Benedict XVI asked "why" Peter and Paul came to Rome. "[For Paul,] going to Rome was part of the universality of his mission to all peoples. The road to Rome . . . was an integral part of his task of bringing in the Gospel to all the gentiles - of founding the catholic, universal, Church. Going to Rome was for him an expression of the catholicity of his mission. Rome must make the faith visible to all the world, it must be the place of encounter in the one faith".

For his part, the Pope continued, Peter is the one who opened the doors of the pagans to the Christian faith (see the episode with the centurion Cornelius, Acts 10).

"Peter", the Pope explained, ". . . left the leadership of the Christian-Jewish Church to James the Less, in order to dedicate himself to his true mission: to his ministry for the unity of the one Church of God formed from Jews and pagans. St Paul's desire to go to Rome emphasises - as we have seen - among the characteristics of the Church, above all the word 'catholic'. St Peter's journey to Rome, as representative of the peoples of the world, falls above all under the word 'one': his task was that of creating the unity of the catholica, of the Church made up of Jews and pagans, of the Church of all peoples. "

"And this is the permanent mission of Peter: to make it so that the Church never be identified with a single nation, with a single culture or a single state. That it always be the Church of all. That it unite humanity beyond all boundaries, and, in the midst of the divisions of this world, make present the peace of God, the reconciling power of his love".

The unity of the Church, guaranteed by the ministry of Peter and of his successors, is not an end in itself, but a necessity for the world, which is always divided: "Thanks to the uniformity of technology, thanks to the worldwide network of information, thanks also to the connection of common interests, there now exist in the world today new ways of unity, which are however leading to an explosion of new disagreements, and giving a new impetus to old ones.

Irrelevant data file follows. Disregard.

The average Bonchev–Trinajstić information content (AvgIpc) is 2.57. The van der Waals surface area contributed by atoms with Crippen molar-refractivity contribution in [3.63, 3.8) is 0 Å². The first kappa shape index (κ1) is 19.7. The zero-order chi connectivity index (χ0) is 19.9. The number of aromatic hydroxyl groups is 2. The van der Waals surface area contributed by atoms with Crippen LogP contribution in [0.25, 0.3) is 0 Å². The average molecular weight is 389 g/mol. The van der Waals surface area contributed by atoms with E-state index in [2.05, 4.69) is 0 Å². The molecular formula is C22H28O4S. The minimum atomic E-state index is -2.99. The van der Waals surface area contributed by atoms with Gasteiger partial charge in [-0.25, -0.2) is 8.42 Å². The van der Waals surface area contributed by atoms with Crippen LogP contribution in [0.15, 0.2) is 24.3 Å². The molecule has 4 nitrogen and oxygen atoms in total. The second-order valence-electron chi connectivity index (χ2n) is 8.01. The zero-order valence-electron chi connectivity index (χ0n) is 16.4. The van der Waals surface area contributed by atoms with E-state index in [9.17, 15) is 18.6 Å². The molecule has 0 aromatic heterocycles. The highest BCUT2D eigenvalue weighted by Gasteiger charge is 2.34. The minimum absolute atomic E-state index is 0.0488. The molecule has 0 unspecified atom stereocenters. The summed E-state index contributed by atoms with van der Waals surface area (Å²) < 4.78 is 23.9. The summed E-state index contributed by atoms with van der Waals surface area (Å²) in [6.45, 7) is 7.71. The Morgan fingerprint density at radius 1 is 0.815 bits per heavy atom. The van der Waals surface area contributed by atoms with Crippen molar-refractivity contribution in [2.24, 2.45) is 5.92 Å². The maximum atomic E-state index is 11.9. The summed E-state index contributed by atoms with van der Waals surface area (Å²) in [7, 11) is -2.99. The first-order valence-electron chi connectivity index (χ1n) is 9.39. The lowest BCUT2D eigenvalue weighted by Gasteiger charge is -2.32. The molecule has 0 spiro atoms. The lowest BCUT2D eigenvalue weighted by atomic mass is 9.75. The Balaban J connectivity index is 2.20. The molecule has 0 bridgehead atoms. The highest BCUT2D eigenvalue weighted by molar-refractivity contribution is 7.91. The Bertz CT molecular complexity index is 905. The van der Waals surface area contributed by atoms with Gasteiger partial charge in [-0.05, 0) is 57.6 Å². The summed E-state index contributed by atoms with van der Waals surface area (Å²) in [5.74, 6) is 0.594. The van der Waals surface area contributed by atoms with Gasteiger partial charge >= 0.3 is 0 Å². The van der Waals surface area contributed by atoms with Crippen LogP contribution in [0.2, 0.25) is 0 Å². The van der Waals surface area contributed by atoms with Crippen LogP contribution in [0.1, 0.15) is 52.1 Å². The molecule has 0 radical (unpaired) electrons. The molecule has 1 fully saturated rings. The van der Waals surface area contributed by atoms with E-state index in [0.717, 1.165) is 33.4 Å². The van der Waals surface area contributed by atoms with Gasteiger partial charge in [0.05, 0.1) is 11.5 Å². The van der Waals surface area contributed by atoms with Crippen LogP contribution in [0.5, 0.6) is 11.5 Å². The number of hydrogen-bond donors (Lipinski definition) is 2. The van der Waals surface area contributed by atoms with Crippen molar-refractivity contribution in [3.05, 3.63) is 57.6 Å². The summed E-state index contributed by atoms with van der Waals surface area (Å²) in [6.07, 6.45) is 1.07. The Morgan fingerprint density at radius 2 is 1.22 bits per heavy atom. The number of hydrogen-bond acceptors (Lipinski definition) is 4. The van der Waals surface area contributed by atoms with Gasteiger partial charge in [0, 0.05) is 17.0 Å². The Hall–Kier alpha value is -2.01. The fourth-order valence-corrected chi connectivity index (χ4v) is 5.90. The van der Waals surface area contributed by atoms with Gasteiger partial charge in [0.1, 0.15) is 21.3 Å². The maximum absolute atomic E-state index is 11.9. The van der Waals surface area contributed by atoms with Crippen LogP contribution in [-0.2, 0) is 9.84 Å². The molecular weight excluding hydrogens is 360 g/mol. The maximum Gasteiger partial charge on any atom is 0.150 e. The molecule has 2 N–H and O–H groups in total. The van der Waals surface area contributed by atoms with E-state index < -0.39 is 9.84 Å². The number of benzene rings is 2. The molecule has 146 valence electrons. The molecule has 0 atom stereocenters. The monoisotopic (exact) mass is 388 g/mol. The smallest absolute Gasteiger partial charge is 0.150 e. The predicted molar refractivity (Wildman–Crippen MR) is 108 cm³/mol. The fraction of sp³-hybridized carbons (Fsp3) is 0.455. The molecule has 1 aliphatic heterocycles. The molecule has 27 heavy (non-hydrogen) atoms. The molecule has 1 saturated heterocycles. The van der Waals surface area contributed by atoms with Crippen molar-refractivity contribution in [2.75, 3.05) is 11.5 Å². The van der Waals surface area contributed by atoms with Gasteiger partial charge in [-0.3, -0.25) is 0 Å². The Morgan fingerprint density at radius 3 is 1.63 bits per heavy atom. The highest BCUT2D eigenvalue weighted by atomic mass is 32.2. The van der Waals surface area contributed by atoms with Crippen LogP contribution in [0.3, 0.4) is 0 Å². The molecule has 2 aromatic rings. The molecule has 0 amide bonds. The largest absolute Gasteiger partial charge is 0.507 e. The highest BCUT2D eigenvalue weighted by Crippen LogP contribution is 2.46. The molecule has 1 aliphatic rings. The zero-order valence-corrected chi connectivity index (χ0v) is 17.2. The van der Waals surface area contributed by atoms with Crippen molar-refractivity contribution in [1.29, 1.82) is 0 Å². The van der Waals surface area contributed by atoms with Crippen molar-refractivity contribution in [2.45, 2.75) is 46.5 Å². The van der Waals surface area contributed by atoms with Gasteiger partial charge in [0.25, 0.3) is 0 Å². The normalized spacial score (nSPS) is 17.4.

"In the midst of this external unity, based on material things, we need interior unity all the more, which comes from the peace of God - the unity of all those who through Jesus Christ have become brothers and sisters. This is the permanent mission of Peter, and also the particular task entrusted to the Church of Rome".

The last part of the homily was dedicated to the 40 archbishops who received the pallium from him today, a collar made of lamb's wool, embroidered with five crosses (a symbol of the five wounds of Christ).

Among the archbishops from all over the world, those from Asian dioceses were: Archbishop Fouad Twal, Latin patriarch of Jerusalem; John Hung Shan-Chuan of Taipei (Taiwan); John Lee Hiong Fun-Yityaw, of Kota Kinabalu (Malaysia); and Archbishop Paolo Pezzi, from Moscow. The archbishop of Patna, William D'Souza, will instead receive the pallium in his see.

"When we take the pallium upon our shoulders", the Pope explained, "this gesture reminds us of the Shepherd who takes upon his shoulders the lost sheep, which on its own was not able to find the way home, and brings it back to the fold". But Jesus Christ "also wants men who will 'carry' together with Him" lost humanity.

"The pallium", he added, "becomes a symbol of our love for the Shepherd, Christ, and of our loving together with Him - it becomes a symbol of the call to love men as He does, together with Him: those who are searching, those who are questioning, those who are sure of themselves and those who are humble, the simple and the great; it becomes a symbol of the call to love all with the power of Christ and in view of Christ, so that they may find Him, and in Him, themselves".

The pallium, he added finally, is a sign of collegiality, of unity among all the bishops and with the pope: "No one is a Shepherd on his own. We are successors to the Apostles thanks only to being in collegial communion, in which the college of the Apostles finds its continuation. Communion, the 'we' of the Shepherds, is part of being Shepherds, because the flock is only one, the one Church of Jesus Christ And finally, this 'with' also refers to communion with Peter and with his successor as the guarantee of unity".

Before the conclusion, Benedict XVI led the recitaiton of the Angelus, and in his reflection before the Marian prayer he again emphasised the value of the Pauline Year, which will last until June 29, 2009.

"This special jubilee", the Pope said, "will naturally have Rome as its centre of gravity, and in particular the basilica of St Paul outside the Walls, and the place of martyrdom, at Tre Fontane.